When viewed from a distance, the painting is mostly finished at this point. The composition is complete. The large areas of light and shade as well as the colors are set. All that remains is to refine the details. Many of these will only be discernable up close, but to me, they are a large part of what makes a good still life so interesting to study. The subtleties of reflected lights, lost edges, colors in highlights, colors in the shadows all enhance the feeling of a heightened reality.
Above, I’ve finished the stacked stones. On the red stone, I painted the pattern on its surface, and added a small nick in the front. I muted the reflected light under the shadow on the left side, and added more yellow to the top surface on the right to better represent the light coming from that side. I added some bits of bright yellow and orange to the highlight to make it appear to glow.On the yellow stone, I added some reflected orange light on its bottom from the orange stone below. I softened its edges, and added some bright orange on the edge on the lighted side. I modified the triangular light spot between the stones and the obsidian by softening its edges with yellow to make it appear that light is radiating out from it.
On the stone above, I darkened the shadow side with a glaze. I softened all edges and refined the drawing of the patterns on the surface. I added some blue to the light areas in the highlighted side.
Above, I added some lighter details on the cut side of the geode. I also softened some edges on the blue stone.
Above, I adjusted small details- a bit of light here, a darker shadow there. Sometimes the changes are so subtle that it’s difficult to remember or even see what’s different! It is satisfying, though, to try to get the image closer and closer to reality (up to a point!)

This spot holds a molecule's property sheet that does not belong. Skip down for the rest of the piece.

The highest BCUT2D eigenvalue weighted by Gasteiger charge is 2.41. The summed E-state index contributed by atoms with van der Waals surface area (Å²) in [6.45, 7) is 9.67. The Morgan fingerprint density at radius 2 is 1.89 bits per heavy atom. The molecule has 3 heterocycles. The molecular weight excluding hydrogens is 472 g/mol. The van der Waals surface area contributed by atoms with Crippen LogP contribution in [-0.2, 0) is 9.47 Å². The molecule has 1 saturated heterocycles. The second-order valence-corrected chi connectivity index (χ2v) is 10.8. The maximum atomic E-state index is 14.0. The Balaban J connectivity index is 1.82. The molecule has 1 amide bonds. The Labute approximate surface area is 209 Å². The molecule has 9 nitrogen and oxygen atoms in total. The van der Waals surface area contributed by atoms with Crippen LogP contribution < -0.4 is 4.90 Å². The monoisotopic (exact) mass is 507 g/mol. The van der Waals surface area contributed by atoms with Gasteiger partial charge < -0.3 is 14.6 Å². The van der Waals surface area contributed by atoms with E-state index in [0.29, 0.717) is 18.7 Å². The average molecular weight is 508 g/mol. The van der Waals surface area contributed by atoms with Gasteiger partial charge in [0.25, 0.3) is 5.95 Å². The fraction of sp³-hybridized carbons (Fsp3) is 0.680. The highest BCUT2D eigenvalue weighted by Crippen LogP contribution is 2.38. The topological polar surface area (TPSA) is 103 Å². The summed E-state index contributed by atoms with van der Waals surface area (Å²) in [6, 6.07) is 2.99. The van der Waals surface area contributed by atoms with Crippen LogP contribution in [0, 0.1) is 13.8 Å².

I softened edges on the orange stone, and darkened the light reflected up from the table onto it’s bottom side. I worked on making subtle transitions in color and value in the double shadow that crosses it.
On the orange bowl, I lightened the left upper rim towards the back where it turns into shadow, so that it is lighter than the vase behind it. I added some pure cadmium red to the upper edge of the front rim to show the light bouncing off of it contrasted with the dark interior. I brightened the highlights on the right side of the front of the body of the bowl, and lightened the bottom where it catches reflected light from the tabletop below.
On the vase, I added black outlines to the triangular designs at the top, and corrected some wobbly lines all over. The original vase and mine (mine is obviously a reproduction!), was painted by hand, so the patterns aren’t perfectly even, so I don’t have to be too perfect.
Here’s what the painting looks like now. I think that I’ll put it away for a week to get some distance from it. If I’ve been working very hard on a painting, I can develop blind spots and it can be hard to make judgements. I don’t want to wait too much longer, though. If too much time passes, I lose my connection to the painting process and it’s very difficult to get back in the proper frame of mind to continue. Maybe when I look at it next week, something will strike me that needs changing. I wonder if I need to keep working on the paper. I know that I could keep refining it, but eventually to diminishing effect. I have to reach a point where it looks real and rewards close study, but not where it looks over-labored and focus-pulling. The vase- not the paper- is after all, the focal point!